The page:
Here’s a quick list of the highlights of the current market that are most useful:

  • The average price per square foot set an all-time record reaching $984 per square foot and rising 1.4% from the prior quarter. This is the telling statistic. The overall market increased this quarter, but not at the same torrid pace as before. The rate of appreciation has eased. In fact, since larger apartments generally sell for more on a per square foot basis than smaller apartments, one could make the argument that the shift in unit mix also tempered this indicator as well.
  • There was a significant shift in the mix of apartments that were sold. The average sales price dropped 12.7% because the market share of entry-level apartments (studio and 1-bedrooms) spiked 5% and activity at the upper end dropped off.
  • Entry-level sales surged because of concerns over modest increases in mortgage rates are expected. Of course, this has been the speculation since mid 2003 but this time, with rising fuel prices, comments from the Federal Reserve about housing, mortgage rates may actually rise.
  • High end sales activity eased rather than prices dropped. The luxury market average sales price dropped 26% from last quarter because fewer sales at the upper end occurred. There were 17 sales at or above $10M in the 2nd quarter and only 4 sales at or above $10M tracked in the 3rd quarter. In fact, a high end broker contacted me to say there were 5 such sales this quarter, but didn’t realize that one of them closed in the prior quarter. Nevertheless, whether 4 or 5, the sales activity was well below 17 sales. This doesn’t indicate that prices collapsed, but that a shift in the mix of apartments that sold in the upper 10% of the market.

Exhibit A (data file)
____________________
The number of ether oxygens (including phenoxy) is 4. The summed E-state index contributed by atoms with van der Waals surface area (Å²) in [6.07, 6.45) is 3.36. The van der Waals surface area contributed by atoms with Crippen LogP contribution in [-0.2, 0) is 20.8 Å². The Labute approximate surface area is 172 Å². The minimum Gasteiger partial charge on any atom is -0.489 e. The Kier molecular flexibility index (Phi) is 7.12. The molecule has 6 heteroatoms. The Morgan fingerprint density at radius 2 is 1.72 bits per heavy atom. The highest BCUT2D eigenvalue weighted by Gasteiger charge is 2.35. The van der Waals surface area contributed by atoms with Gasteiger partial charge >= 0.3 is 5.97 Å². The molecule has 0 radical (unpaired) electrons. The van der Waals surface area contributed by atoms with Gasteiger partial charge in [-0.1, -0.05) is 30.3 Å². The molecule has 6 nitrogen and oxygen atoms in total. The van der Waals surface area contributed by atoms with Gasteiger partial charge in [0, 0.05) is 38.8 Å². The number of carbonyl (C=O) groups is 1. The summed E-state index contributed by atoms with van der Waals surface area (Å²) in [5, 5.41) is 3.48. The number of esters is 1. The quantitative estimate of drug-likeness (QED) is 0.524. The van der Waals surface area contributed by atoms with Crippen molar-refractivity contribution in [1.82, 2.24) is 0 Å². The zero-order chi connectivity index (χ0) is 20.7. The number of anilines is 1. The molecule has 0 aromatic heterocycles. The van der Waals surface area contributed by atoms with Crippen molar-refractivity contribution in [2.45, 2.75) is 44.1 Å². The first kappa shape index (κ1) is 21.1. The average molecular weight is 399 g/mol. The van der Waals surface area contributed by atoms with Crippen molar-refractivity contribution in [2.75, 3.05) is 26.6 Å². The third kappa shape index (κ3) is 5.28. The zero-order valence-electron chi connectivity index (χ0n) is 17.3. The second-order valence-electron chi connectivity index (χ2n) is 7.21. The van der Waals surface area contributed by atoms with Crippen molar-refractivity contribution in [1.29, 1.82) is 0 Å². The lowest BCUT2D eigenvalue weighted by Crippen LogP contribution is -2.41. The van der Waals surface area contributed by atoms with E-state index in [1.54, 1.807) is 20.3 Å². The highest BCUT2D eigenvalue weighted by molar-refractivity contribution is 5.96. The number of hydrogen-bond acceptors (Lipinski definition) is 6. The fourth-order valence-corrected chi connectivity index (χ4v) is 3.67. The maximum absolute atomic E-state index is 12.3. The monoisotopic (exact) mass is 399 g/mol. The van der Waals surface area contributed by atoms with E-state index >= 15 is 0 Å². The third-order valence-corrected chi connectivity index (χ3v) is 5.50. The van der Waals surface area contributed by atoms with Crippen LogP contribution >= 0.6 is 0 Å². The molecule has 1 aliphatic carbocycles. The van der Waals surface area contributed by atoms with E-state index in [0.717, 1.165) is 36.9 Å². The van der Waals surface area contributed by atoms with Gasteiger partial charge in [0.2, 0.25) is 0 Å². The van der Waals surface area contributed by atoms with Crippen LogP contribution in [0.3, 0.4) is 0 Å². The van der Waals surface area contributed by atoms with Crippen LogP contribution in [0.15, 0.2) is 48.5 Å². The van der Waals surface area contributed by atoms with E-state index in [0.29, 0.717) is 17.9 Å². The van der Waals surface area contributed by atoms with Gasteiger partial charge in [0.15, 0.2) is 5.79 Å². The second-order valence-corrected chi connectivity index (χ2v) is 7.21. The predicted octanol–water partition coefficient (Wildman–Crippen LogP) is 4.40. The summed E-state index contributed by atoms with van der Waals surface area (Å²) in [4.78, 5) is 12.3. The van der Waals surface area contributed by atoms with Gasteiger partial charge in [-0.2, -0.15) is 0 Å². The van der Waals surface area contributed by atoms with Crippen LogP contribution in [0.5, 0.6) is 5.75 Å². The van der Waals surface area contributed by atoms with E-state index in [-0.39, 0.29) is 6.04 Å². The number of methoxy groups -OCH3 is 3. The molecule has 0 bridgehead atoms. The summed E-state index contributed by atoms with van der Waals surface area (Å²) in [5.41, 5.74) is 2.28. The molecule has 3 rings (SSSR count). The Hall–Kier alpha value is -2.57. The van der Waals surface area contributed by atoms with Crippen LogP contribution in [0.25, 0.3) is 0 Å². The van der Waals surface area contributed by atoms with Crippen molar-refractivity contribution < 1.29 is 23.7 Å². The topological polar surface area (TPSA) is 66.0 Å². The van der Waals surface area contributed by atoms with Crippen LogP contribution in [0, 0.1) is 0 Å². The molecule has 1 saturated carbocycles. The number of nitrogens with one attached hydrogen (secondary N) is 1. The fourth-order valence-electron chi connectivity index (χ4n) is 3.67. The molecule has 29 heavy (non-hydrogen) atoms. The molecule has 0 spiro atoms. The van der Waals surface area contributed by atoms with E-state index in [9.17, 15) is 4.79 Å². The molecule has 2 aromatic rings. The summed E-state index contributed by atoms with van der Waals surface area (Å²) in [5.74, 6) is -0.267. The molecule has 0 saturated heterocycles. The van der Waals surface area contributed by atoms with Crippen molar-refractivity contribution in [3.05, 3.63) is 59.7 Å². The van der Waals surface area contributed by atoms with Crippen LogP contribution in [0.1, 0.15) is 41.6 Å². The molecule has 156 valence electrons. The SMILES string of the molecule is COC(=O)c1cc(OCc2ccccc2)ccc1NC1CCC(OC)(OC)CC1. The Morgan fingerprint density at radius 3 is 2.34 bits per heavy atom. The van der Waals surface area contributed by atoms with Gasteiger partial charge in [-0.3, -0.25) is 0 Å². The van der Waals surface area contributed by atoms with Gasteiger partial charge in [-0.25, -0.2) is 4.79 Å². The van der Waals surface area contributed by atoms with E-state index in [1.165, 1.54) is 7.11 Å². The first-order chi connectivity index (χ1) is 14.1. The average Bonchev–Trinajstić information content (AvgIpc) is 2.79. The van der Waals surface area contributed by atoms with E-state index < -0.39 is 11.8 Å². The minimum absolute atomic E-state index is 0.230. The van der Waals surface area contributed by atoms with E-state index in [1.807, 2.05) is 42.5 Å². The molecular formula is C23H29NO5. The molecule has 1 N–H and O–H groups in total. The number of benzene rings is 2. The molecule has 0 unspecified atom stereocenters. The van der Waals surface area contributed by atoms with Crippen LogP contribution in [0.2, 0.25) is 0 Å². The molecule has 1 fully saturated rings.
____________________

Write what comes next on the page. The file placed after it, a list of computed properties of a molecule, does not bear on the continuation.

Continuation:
• Inventory did increase this quarter and was more heavily weighted with condos than co-ops. Since inventory came on at generally the same pace as the number of sales eased, inventory built up. This was attributable to seasonal considerations (thats a stretch) and bad economic news, rising gasoline prices, over saturation of bubble speak for the past 6 months and negative economic news relating to the 2 hurricanes.
  • There are expectations of record Wall Street bonuses at yearend due to the solid year seen by investment bankers and a number of other sectors in the financial district. Historically, Wall Street bonus income has flowed through the real estate economy after the New Year.

Here are a handful of all the interviews I did which basically re-iterate most of these points.


[Focus on Business (Canada)]


[Bloomberg Television]


[WCBS Channel 2]


[WNYC Radio (Brian Leher Show)]


[WNYC Radio]


[Bloomberg Radio]


[WCBS Radio]